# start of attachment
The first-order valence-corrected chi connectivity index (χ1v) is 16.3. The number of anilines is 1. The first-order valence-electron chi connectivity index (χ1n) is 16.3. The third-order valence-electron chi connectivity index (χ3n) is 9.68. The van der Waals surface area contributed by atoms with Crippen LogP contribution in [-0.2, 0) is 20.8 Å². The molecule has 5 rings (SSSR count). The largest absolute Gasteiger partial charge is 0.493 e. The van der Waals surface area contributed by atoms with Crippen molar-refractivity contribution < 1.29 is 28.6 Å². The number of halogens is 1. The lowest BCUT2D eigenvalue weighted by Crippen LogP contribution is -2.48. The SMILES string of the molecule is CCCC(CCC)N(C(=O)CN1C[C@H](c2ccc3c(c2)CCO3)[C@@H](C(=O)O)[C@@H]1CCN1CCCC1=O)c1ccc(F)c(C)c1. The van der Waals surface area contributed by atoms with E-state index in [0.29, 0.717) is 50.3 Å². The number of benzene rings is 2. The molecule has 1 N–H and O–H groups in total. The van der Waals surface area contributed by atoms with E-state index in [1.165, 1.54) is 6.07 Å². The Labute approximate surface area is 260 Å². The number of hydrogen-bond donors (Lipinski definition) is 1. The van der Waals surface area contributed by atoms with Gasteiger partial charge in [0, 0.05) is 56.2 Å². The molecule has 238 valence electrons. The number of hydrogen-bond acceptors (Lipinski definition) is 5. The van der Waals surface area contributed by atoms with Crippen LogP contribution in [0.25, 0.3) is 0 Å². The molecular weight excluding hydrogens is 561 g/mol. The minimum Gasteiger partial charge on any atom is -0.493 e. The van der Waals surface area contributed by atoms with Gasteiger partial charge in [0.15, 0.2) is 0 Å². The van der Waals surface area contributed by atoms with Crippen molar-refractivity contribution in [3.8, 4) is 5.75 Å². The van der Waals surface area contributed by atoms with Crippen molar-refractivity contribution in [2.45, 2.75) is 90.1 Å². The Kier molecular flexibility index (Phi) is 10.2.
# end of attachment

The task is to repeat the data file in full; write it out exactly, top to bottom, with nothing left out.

The first-order valence-corrected chi connectivity index (χ1v) is 16.3. The number of anilines is 1. The first-order valence-electron chi connectivity index (χ1n) is 16.3. The third-order valence-electron chi connectivity index (χ3n) is 9.68. The van der Waals surface area contributed by atoms with Crippen LogP contribution in [-0.2, 0) is 20.8 Å². The molecule has 5 rings (SSSR count). The largest absolute Gasteiger partial charge is 0.493 e. The van der Waals surface area contributed by atoms with Crippen molar-refractivity contribution < 1.29 is 28.6 Å². The number of halogens is 1. The lowest BCUT2D eigenvalue weighted by Crippen LogP contribution is -2.48. The SMILES string of the molecule is CCCC(CCC)N(C(=O)CN1C[C@H](c2ccc3c(c2)CCO3)[C@@H](C(=O)O)[C@@H]1CCN1CCCC1=O)c1ccc(F)c(C)c1. The van der Waals surface area contributed by atoms with E-state index in [0.29, 0.717) is 50.3 Å². The number of benzene rings is 2. The molecule has 1 N–H and O–H groups in total. The van der Waals surface area contributed by atoms with E-state index in [1.165, 1.54) is 6.07 Å². The Labute approximate surface area is 260 Å². The number of hydrogen-bond donors (Lipinski definition) is 1. The van der Waals surface area contributed by atoms with Gasteiger partial charge in [0, 0.05) is 56.2 Å². The molecule has 238 valence electrons. The number of hydrogen-bond acceptors (Lipinski definition) is 5. The van der Waals surface area contributed by atoms with Crippen LogP contribution in [0.25, 0.3) is 0 Å². The molecular weight excluding hydrogens is 561 g/mol. The minimum Gasteiger partial charge on any atom is -0.493 e. The van der Waals surface area contributed by atoms with Gasteiger partial charge in [0.15, 0.2) is 0 Å². The van der Waals surface area contributed by atoms with Crippen molar-refractivity contribution in [3.8, 4) is 5.75 Å². The van der Waals surface area contributed by atoms with Crippen molar-refractivity contribution in [2.45, 2.75) is 90.1 Å². The Kier molecular flexibility index (Phi) is 10.2.